The plane made an unscheduled stop in Las Vegas and at 6:50 P.M. proceeded west. The pilot, Wayne Williams, seemed unconcerned when he reported at 7:07 P.M. that he was slightly off course, about thirty-five miles west of Las Vegas. Eyewitnesses later reported that it was just about that time that the plane burst into flames. Some thought it happened just before the plane hit Olcott Mountain (also called Table Rock and Double U Peak); there was speculation that the absence of beacons -- blacked out for fear of Japanese air raids--was responsible for Williams's losing course. (Later investigations revealed that the pilot, who had been reprimanded several times for not following flight instructions, was taking a shortcut through a restricted area to make up for lost time.)

Barbier, waiting at Burbank, was the first to hear that there had been a plane crash. He immediately called Howard Strickling, another MGM publicity man and close friend of Gable's. Strickling told Barbier to charter a plane; then he called Gable, who immediately left for the airport with MGM executive Ralph Wheelright. Jill Winkler, Lombard's brothers Stuart and Fred Peters, and Fred's wife left for Las Vegas by car. MGM executive Eddie Mannix took a scheduled flight.

On the chartered flight to Vegas, Strickling would recall, Gable was tense "because he sensed what had happened... You knew you shouldn't talk to him. You knew not to say, "It's going to be all right," or "I'm sorry." When Gable and his group finally reached the base of the mountain, he wanted to go with the second search group, which included stretcher-bearers and medical supplies, but was persuaded to stay behind. Mannix and Wheelright went, however; years later, Mannix said Lombard was burned and headless and that Gable had been told.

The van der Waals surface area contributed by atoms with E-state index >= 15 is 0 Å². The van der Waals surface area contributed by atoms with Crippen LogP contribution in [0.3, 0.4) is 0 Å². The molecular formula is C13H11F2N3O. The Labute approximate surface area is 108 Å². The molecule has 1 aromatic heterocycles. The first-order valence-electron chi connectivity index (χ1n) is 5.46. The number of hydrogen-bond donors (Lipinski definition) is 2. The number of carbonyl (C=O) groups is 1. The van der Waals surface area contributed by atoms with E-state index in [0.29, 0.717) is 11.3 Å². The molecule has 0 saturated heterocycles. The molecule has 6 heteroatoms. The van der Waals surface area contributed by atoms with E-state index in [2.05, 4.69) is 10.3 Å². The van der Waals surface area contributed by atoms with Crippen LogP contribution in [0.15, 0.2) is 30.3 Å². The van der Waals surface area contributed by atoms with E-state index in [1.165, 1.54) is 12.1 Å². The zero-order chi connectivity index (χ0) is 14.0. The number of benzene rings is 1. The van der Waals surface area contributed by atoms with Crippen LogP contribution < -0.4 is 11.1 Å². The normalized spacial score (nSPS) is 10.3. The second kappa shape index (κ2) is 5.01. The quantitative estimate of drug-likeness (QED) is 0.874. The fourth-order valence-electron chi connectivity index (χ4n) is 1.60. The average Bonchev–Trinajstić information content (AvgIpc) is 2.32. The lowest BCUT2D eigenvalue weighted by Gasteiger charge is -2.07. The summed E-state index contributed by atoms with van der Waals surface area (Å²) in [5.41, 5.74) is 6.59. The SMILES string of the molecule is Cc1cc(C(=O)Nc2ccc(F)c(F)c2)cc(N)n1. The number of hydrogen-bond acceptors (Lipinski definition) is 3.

Gable rode on the train that carried the bodies back to Los Angeles and then purchased three crypts at Forest Lawn cemetery, one for Carole, one for her mother, and one for himself: The Army offered to give Carole a military funeral, and the Hollywood Victory Committee wanted to build a monument honoring the first star to give her life for her country. But Gable refused both suggestions, explicitly carrying out his wife's funeral instruction.

The death of Carole Lombard was Hollywood's first wartime tragedy. Those who were close to her, like Spencer Tracy, went into deep depression; Lucille Ball said she never really lost touch with her friend, that Carole visited her in her dreams for years, often advising her on important decisions.

Gable returned to MGM and eventually completed his second film with Turner, the ironically titled Somewhere I'll Find You.  As Lombard had urged him to do, he enlisted and served in the Army Air Force.

His swagger gone, Gable resumed his Hollywood career after the war but, by all accounts, was haunted by the memory of the woman he lost. Though married twice more (to women who resembled Lombard), when he died following a heart attack in 1960, Gable was buried next to her in a mausoleum...